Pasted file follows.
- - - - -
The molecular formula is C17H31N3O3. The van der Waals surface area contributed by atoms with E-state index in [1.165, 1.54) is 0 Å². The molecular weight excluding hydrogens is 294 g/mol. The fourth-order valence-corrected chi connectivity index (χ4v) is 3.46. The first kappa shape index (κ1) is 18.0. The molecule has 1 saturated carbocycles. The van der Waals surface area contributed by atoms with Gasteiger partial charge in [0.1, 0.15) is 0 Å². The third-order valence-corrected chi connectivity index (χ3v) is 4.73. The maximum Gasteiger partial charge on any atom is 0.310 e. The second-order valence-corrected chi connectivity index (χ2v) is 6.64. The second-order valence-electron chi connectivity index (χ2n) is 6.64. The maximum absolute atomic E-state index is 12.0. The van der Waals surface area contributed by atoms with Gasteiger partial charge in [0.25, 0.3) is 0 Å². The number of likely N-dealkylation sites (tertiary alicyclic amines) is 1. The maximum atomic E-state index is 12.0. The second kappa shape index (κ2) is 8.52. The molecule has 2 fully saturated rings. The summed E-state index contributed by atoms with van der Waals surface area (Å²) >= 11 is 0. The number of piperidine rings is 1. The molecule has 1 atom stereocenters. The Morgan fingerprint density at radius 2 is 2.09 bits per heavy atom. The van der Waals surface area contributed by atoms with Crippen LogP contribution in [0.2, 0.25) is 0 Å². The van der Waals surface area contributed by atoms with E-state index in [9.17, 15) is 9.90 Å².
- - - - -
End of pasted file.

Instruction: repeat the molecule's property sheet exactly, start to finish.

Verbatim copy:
The molecular formula is C17H31N3O3. The van der Waals surface area contributed by atoms with E-state index in [1.165, 1.54) is 0 Å². The molecular weight excluding hydrogens is 294 g/mol. The fourth-order valence-corrected chi connectivity index (χ4v) is 3.46. The first kappa shape index (κ1) is 18.0. The molecule has 1 saturated carbocycles. The van der Waals surface area contributed by atoms with Gasteiger partial charge in [0.1, 0.15) is 0 Å². The third-order valence-corrected chi connectivity index (χ3v) is 4.73. The maximum Gasteiger partial charge on any atom is 0.310 e. The second-order valence-corrected chi connectivity index (χ2v) is 6.64. The second-order valence-electron chi connectivity index (χ2n) is 6.64. The maximum absolute atomic E-state index is 12.0. The van der Waals surface area contributed by atoms with Gasteiger partial charge in [0.25, 0.3) is 0 Å². The number of likely N-dealkylation sites (tertiary alicyclic amines) is 1. The maximum atomic E-state index is 12.0. The second kappa shape index (κ2) is 8.52. The molecule has 2 fully saturated rings. The summed E-state index contributed by atoms with van der Waals surface area (Å²) >= 11 is 0. The number of piperidine rings is 1. The molecule has 1 atom stereocenters. The Morgan fingerprint density at radius 2 is 2.09 bits per heavy atom. The van der Waals surface area contributed by atoms with Crippen LogP contribution in [0.2, 0.25) is 0 Å². The van der Waals surface area contributed by atoms with E-state index in [9.17, 15) is 9.90 Å².